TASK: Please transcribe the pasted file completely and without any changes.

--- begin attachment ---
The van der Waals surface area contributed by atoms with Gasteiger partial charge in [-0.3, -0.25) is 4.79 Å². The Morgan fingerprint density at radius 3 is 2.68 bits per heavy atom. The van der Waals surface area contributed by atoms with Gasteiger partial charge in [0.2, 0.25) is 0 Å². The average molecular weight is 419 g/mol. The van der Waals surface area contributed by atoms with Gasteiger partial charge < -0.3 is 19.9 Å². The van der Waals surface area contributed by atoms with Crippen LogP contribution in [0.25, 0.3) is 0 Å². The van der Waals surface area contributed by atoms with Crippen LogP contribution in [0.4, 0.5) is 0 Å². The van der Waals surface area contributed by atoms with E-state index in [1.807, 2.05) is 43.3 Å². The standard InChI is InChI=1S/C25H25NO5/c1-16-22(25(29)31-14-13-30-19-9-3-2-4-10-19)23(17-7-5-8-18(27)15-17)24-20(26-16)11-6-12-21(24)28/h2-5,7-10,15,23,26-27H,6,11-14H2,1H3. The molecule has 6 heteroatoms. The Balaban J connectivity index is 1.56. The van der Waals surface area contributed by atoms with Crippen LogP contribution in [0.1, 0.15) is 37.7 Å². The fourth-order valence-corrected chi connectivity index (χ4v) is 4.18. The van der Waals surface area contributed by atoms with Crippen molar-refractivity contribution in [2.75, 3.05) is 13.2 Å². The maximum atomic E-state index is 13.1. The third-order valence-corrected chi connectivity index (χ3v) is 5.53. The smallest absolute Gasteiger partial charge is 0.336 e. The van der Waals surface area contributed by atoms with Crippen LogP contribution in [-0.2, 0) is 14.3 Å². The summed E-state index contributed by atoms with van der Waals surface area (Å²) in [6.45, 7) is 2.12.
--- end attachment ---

The van der Waals surface area contributed by atoms with Gasteiger partial charge in [-0.3, -0.25) is 4.79 Å². The Morgan fingerprint density at radius 3 is 2.68 bits per heavy atom. The van der Waals surface area contributed by atoms with Gasteiger partial charge in [0.2, 0.25) is 0 Å². The average molecular weight is 419 g/mol. The van der Waals surface area contributed by atoms with Gasteiger partial charge < -0.3 is 19.9 Å². The van der Waals surface area contributed by atoms with Crippen LogP contribution in [0.25, 0.3) is 0 Å². The van der Waals surface area contributed by atoms with Crippen LogP contribution in [0.4, 0.5) is 0 Å². The van der Waals surface area contributed by atoms with E-state index in [1.807, 2.05) is 43.3 Å². The standard InChI is InChI=1S/C25H25NO5/c1-16-22(25(29)31-14-13-30-19-9-3-2-4-10-19)23(17-7-5-8-18(27)15-17)24-20(26-16)11-6-12-21(24)28/h2-5,7-10,15,23,26-27H,6,11-14H2,1H3. The molecule has 6 heteroatoms. The Balaban J connectivity index is 1.56. The van der Waals surface area contributed by atoms with Crippen LogP contribution in [0.1, 0.15) is 37.7 Å². The fourth-order valence-corrected chi connectivity index (χ4v) is 4.18. The van der Waals surface area contributed by atoms with Crippen molar-refractivity contribution in [2.75, 3.05) is 13.2 Å². The maximum atomic E-state index is 13.1. The third-order valence-corrected chi connectivity index (χ3v) is 5.53. The smallest absolute Gasteiger partial charge is 0.336 e. The van der Waals surface area contributed by atoms with Crippen LogP contribution in [-0.2, 0) is 14.3 Å². The summed E-state index contributed by atoms with van der Waals surface area (Å²) in [6.45, 7) is 2.12.